We drink coffee and eat at Uncle Drew’s Café (a lot!) and shop at Flower of Sorrento on Spensley Street, Terra Madre in Northcote or the many small businesses on Queens Parade or Smith Street. My favourite pub is Some Velvet Morning on Queens Parade. Donna thrashed me at Scrabble there a few months ago while Mimi looked on. I believe it’s high time for a re-match!
I love community and it was a prime reason for choosing to live here. I moved location a lot as I was growing up, as my father was a stock and station agent. In all, I’ve lived in 10 cities and towns and 22 homes in my life. I’ve not lived in the same town as my parents or siblings since I was 20. Sometimes I envy my Melbourne born-and-bred friends who have that family connection and family home here. But mostly I’m grateful for having an itinerant life. It’s made me resilient and able to make friends easily and it’s why I enjoy the community aspect so much. Also, the community room is right next to my apartment, so I must love it!
We have all known the long loneliness, and we have found that the answer is community. Dorothy Day
So what makes the community here so special? Firstly, we all live here for the same reason. We value community and have ‘common unity’ (the two words that make up the word community). We share a common goal to have some kind of positive impact in the world. The community is being built quite organically. Different people put their hand up to organise the things that interest them most. There have been working groups established to address issues such as extra bike racks, waste and environmental impact and the gardens. One resident recently started a ‘register of things’ that we can borrow from each other. We also have a resident caterer and she’s generously stocked the community room with all the pots, pans and utensils for community cook-ups. We’ve had art classes, wine-tasting and regular pot-luck dinners in our community room.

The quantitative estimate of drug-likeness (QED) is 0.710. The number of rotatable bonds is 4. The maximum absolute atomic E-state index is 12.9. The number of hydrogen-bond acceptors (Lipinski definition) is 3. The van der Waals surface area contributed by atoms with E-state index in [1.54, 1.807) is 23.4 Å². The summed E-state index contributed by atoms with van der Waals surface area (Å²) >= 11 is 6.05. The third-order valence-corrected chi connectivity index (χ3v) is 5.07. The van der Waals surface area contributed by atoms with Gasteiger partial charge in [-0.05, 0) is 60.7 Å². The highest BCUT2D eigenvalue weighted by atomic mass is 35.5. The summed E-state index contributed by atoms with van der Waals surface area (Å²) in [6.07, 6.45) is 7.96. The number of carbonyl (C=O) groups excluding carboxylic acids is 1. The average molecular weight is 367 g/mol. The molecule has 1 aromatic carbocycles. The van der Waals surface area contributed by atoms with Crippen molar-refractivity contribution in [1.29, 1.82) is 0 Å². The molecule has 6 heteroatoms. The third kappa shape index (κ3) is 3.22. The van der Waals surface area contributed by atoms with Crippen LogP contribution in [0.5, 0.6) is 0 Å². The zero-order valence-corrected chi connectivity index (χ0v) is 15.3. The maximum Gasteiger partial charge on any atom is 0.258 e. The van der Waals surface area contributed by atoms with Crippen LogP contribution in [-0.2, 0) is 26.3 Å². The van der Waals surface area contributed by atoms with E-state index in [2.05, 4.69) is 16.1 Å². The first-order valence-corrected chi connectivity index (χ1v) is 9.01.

Early last year, we found a yoga instructor to come in two mornings a week to teach yoga. We have a hardcore group of about six people that come regularly and invite people to drop-in to try it out. A couple of us started a committee for the community room so we could agree on the booking system and guidelines for use as well as community events we’ll host. Our main way of sharing and connecting is via our private Facebook group.
I’m also a part of the broader Clifton Hill community and eco-system our apartment block exists in. I’ve never lived in a location where community is so paramount and where everyone cares so much for each other. The Clifton Hill Good Karma Network on Facebook has over 3,000 members! It’s a place where people share things, information, recommendations and events. I’ve had lemons delivered to my doorstep and given away various items I didn’t need through the network. Last Christmas, my whole family came to visit for a week and I was able to accommodate them all for free in various local houses where pet-sitting was required.
For me, downsizing and living small and simply has been the perfect response to our complex consumerist world. It’s been one of the happiest life decisions I’ve ever made. I realise my approach is not for everyone, but perhaps there are some ways you can live with less more simply. I’d love to hear about them.
Everyday activists are the grassroots people in the world making change one person and one community at a time. They’re not the ones with big names, big pockets and big pulling-power. They’re everyday people following their calling, doing work that matters and taking action every single day to do good for humanity and the planet.
Carolyn Tate is the author of Everyday Activists and The Purpose Project. She’s passionate about bringing purpose and meaning to everyday life for everyday people in the workplace. Find out more about her work on LinkedIn and website.